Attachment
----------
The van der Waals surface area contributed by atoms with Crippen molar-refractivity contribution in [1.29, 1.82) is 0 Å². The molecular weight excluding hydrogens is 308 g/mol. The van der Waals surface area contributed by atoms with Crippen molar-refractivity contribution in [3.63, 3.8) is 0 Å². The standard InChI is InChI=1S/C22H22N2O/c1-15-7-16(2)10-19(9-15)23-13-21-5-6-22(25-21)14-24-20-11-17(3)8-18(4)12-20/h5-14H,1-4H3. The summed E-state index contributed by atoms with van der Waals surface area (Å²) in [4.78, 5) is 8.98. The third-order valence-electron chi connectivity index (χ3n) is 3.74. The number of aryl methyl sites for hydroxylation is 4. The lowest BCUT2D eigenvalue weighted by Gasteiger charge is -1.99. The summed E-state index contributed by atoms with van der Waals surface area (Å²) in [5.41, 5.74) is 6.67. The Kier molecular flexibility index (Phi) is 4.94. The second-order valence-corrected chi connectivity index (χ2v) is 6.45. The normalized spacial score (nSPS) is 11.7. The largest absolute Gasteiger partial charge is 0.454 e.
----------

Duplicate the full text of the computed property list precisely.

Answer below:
The van der Waals surface area contributed by atoms with Crippen molar-refractivity contribution in [1.29, 1.82) is 0 Å². The molecular weight excluding hydrogens is 308 g/mol. The van der Waals surface area contributed by atoms with Crippen molar-refractivity contribution in [3.63, 3.8) is 0 Å². The standard InChI is InChI=1S/C22H22N2O/c1-15-7-16(2)10-19(9-15)23-13-21-5-6-22(25-21)14-24-20-11-17(3)8-18(4)12-20/h5-14H,1-4H3. The summed E-state index contributed by atoms with van der Waals surface area (Å²) in [4.78, 5) is 8.98. The third-order valence-electron chi connectivity index (χ3n) is 3.74. The number of aryl methyl sites for hydroxylation is 4. The lowest BCUT2D eigenvalue weighted by Gasteiger charge is -1.99. The summed E-state index contributed by atoms with van der Waals surface area (Å²) in [5.41, 5.74) is 6.67. The Kier molecular flexibility index (Phi) is 4.94. The second-order valence-corrected chi connectivity index (χ2v) is 6.45. The normalized spacial score (nSPS) is 11.7. The largest absolute Gasteiger partial charge is 0.454 e.